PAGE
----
“No, ’tis not so deep as a well, nor so wide as a church door; but ’tis enough, ’twill serve” (William Shakespeare).
SUFFICIENCY IS NO SMALL THING. If what has been provided is “enough” or if it’s “adequate,” then we shouldn’t look down on it or fail to be thankful. If we’ve gotten to the point where we feel that what is “sufficient” is somehow less than we deserve, then our affluence is probably hurting us more than it’s helping us. And if, in our work, we feel insulted when someone describes our output as “sufficient,” then we may have gotten too high-minded for our own good.
To be sure, excellence is a worthy ideal, and nothing said here should be taken as a recommendation for mediocrity. The person who is content to do less than his best needs to get off his derriere and start doing better. But if I’ve done my best and my best is sufficient, then I shouldn’t see my effort as anything less than honorable. For all the talk done by those who promise excellence, the world could do with a few more folks who actually deliver sufficiency!
In my estimation, some of the greatest people who contribute to the world are those who quietly go about the business of supplying “sufficiency” in all their relationships. They don’t have press agents. They don’t get standing ovations. And they don’t receive the awards. But they do what their more prominent peers often don’t do: they deliver the goods. Adequately and dependably. Day in and day out.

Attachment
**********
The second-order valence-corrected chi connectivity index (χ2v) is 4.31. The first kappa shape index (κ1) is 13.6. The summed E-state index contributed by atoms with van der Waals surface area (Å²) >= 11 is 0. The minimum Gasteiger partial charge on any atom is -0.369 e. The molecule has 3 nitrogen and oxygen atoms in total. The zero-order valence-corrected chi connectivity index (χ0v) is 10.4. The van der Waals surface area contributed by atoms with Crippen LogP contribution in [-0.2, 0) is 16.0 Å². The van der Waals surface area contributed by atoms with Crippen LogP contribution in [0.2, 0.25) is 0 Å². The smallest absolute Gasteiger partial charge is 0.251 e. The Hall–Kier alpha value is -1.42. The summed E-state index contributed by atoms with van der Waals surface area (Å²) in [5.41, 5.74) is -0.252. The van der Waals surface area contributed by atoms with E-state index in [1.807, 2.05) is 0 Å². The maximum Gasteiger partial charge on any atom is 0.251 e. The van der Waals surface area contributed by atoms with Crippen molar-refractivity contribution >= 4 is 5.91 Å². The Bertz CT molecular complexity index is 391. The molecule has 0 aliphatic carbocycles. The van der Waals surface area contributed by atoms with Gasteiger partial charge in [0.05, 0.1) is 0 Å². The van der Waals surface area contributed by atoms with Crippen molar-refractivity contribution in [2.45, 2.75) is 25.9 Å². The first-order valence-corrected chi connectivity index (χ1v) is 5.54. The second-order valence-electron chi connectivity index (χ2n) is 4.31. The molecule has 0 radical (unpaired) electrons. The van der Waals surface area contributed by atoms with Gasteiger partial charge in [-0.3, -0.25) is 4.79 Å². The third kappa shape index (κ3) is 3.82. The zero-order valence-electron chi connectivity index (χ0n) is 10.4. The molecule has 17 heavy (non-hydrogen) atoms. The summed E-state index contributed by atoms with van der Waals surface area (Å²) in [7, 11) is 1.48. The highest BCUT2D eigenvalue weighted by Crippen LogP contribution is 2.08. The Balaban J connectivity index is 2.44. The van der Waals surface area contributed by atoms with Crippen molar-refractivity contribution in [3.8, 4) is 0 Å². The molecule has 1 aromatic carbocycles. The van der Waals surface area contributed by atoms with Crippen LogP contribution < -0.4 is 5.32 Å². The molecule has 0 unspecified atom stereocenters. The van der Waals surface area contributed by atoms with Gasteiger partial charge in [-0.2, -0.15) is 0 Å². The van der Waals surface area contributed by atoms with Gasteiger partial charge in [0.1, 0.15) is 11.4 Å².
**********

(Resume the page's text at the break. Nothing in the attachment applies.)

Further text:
Our talk of “excellence” is often a substitute for “sufficient” work. If you hear someone saying they’re too talented to work for the minimum wage, you’d expect they might be making much more than that. All too often, though, that person has put less in the bank, when all is said and done, than the minimum-wage worker has. As Aesop told us long ago, the tortoise often gets to the goal faster than the hare.
So how is it with us in our own lives? All of us have people (friends, family, coworkers, neighbors, etc.) whose lives are affected by what we do. Our relationship with these people is such that they depend on us to supply certain things that are needed. If we wish to supply more than what’s “sufficient,” that’s fine — but our loved ones shouldn’t have to worry about receiving any less than that either!
“Enough is as good as a feast” (John Heywood).